• EAP was originally designed to run over PPP (Point to Point Protocol) with the limitation of a single IP hop between the device and the NAS. To overcome this limitation, L2TP was specified (RFC 2661, RFC 3931). L2TP emulates a link segment over an IP network, providing a PPP layer over multiple IP hops. L2TP (Layer Two (2) Tunneling Protocol) is an extension to the PPP protocol that enables Internet service providers (ISP) to operate Virtual Private Networks (VPNs). L2TP merges the features of two other tunneling protocols: PPTP (Point-to-Point Tunneling Protocol) from Microsoft and L2F (Layer Two Forwarding) from Cisco Systems. Like PPTP, L2TP requires that the ISP's routers support the protocol. L2TP can be used as an alternative to an EAP over WISPr. This would however require that the device implements L2TP and that the NAS (Network Access Server) implements L2TP. All traffic between the device and the NAS would then be tunneled, increasing the overhead. The software changes in the client software and the NAS would be a lot more significant than for the proposed invention. The NAS is the access gateway between an external communications network and an internal network, also referred to as "walled garden". The Internet service providers (ISP) use the NAS to give access to the Internet after the user has been authorized by the access server, when he requests access to the network.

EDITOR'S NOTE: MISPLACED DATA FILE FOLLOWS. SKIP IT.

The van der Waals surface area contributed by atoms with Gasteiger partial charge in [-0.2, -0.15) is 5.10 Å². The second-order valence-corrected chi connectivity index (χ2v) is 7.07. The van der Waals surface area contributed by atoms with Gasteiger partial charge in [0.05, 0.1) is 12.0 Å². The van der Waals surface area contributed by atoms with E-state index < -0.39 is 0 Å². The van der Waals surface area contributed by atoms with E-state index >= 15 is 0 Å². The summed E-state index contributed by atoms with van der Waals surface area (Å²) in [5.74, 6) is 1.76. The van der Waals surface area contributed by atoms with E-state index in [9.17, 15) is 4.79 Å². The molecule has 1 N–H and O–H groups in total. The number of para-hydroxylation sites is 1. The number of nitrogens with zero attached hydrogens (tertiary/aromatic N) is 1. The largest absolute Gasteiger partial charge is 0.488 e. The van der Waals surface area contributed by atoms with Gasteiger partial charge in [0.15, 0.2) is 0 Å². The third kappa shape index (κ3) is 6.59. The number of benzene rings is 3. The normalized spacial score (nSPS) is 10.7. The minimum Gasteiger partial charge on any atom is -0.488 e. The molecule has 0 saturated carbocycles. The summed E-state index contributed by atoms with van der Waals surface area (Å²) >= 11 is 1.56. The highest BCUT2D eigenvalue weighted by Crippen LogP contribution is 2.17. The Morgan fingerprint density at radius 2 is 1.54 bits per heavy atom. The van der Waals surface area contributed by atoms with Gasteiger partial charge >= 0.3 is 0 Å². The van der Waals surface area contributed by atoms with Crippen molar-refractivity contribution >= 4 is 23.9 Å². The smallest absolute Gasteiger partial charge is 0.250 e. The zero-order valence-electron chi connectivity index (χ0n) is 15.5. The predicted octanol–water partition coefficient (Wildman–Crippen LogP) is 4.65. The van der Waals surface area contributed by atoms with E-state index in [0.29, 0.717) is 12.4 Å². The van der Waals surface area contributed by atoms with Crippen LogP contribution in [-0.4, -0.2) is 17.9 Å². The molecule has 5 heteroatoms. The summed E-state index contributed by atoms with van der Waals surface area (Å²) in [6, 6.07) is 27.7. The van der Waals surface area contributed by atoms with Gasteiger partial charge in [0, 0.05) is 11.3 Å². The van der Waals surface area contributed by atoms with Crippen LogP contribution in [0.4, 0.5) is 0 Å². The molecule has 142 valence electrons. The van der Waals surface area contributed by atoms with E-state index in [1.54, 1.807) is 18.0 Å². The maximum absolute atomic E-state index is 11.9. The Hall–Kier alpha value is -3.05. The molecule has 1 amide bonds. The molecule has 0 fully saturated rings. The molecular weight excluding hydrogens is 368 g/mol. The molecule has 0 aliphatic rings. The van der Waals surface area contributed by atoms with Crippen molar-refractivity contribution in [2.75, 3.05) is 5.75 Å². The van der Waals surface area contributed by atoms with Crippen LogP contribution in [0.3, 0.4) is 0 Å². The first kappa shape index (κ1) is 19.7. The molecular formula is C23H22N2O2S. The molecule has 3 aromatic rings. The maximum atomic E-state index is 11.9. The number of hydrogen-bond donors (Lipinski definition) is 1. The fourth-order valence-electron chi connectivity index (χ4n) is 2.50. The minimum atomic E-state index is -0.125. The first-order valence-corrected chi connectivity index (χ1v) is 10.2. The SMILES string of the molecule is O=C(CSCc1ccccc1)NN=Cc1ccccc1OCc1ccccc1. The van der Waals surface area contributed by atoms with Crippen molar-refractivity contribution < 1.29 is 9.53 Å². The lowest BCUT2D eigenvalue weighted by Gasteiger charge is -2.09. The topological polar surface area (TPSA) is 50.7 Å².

• Other firms as Comfone AG and Service Factory AB have developed in 2004 a solution that allows a two-phase EAP type of authentication over a WISPr enabled hotspot (see Figure 6). The two-phase scheme of this technical solution is illustrated in Figure 6, with a first phase comprising an EAP authentication process. A one-time username/password is generated out of this phase, and the client software then proceeds with a normal WISPr login to open the WLAN session. Figure 6 illustrates such a WISPr EAP authentication. This method has different drawbacks: First, there is a need for a special configuration at the WISP network to allow phase 1 authentication prior to the standard phase 2 authentication. Second, there is a need for the client software to implement a proprietary phase 1 protocol. Third, the two-phase approach introduces additional delay in the authentication.
  • With the coming of mobile WiMAX there is a need of inter-technology roaming, so that a WiMAX subscriber may roam on a WLAN hotspot with the same credentials. While this is today possible if the credentials are a username and password, there is not easy convergence if the credentials are a SIM or certificates. The WISPr EAP-SIM method (SIM authentication over the EAP protocol. IETF RFC 4186) that was developed suffers the complexity and drawbacks mentioned above.
  • The state of the art document "Best Current Practice for Wireless Internet Service Provider (WISP) Roaming" by B. Anton, B. Bullock and J. Short describes the complete architecture between a visited network and the home network. The invention concerns the interface between the device and the visited network. It further describes the UAM method over which the proposed intention builds upon. Finally, it indicates very generally the functions done by the PAC or access gateway.